It’s been awhile since our last Interests post when our examples of Hollywood at Chatsworth reminded us of our love for period movies, particularly as sources of design inspiration. While the sets for Pride and Prejudice, especially the Bennett’s charmingly derelict Longbourn House, are certainly among the most beautiful, there is one lesser known film that has always captivated us.
In the 1999 film Onegin, based on Alexander Puskin’s mid-nineteenth century novel in verse, the title character trades the glittering palaces of St. Petersburg for the glistening snows of his Russian country estate. As the jaded Onegin (Ralph Fiennes) engages with the provincial nobility he is introduced to our heroine Tatiana (Liv Tyler), who resides in this rustic wooden manor house with dream-like interiors.
The main living space is a grand white neo-classical hall with banks of white gauze curtained windows, rows of double columns, and a gleaming parquet floor. Arranged around this airy interior are seating areas, a dining area, and even a grand piano.
Throughout the film we see the space transformed from an elegant living room to an intimate supper room from banquet hall to whirling ballroom. As lovely as this space is however it’s the next one you enter that really caught our imagination.
Through the elegant double doors we leave the Grecian temple behind and find ourselves in something like a giant humidor paneled entirely with raw wooden planks. Similar to a modern family room, such a space would have been known as a divan room for the long cushion backed sofas that dominate the walls.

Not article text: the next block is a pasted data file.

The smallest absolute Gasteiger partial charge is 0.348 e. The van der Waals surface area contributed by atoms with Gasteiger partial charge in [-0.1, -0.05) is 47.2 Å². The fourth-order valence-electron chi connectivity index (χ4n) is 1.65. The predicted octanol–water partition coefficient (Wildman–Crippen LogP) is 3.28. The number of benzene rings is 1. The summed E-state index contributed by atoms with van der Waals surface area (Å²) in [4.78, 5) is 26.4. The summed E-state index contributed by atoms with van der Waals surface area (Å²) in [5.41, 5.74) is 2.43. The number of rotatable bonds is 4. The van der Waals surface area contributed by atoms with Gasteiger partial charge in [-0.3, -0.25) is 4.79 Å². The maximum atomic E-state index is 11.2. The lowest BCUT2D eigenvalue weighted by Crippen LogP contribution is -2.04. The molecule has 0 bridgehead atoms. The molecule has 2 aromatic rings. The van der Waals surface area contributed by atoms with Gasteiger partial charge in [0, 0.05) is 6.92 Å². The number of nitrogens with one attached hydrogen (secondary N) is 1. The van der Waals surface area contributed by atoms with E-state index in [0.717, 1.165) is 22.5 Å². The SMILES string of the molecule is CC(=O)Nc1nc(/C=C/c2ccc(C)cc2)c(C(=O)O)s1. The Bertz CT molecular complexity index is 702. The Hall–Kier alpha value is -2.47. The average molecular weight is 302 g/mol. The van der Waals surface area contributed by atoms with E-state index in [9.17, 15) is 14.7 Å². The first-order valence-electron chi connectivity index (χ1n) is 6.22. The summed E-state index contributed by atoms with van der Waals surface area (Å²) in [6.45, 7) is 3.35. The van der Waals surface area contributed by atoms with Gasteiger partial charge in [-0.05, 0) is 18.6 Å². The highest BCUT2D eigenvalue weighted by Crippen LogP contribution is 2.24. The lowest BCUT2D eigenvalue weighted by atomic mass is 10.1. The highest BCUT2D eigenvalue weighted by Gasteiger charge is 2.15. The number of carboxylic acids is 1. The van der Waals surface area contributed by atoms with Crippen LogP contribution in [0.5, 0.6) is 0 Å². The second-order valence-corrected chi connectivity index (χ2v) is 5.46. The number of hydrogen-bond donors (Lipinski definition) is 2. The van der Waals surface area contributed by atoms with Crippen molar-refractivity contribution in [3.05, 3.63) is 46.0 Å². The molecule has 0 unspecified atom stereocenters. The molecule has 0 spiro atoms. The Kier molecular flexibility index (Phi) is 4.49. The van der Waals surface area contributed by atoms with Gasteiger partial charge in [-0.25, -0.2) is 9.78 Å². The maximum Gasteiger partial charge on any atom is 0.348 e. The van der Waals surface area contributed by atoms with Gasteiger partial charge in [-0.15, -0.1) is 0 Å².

The stark contrast between these two completely different environments is unexpected yet makes perfect sense considering in the long Russian winter it would be ideal to spend the few daylight hours in a bright airy space before retreating to a warm cozy den for the long dark evening.
According to Priscilla Roosevelt, author of the fascinating book Life on the Russian Country Estate, neo-classical architecture and rough plank walls contrasted with intricate parquet floors were common to manor houses of the period, most of which were lost to history following the Russian Revolution. Onegin recreates this lost world down to unique touches like the one-of-a-kind divans and these wonderful wooden floor-standing candelabra that represent the type of provincial furnishings that would have been produced on the estate by local serf craftsmen.
For a decidedly modern take on the divan room look no further than the April 2010 cover of House Beautiful touting "the new look of wood”. We’ve even seen a new lounge open in the neighborhood sporting an interior clad in planks of wood recycled from old shipping palates for a uniquely green twist on the trend.
Click HERE to view the Onegin movie trailer.
Images #1-6 from Onegin, #7 from April 2010 House Beautiful.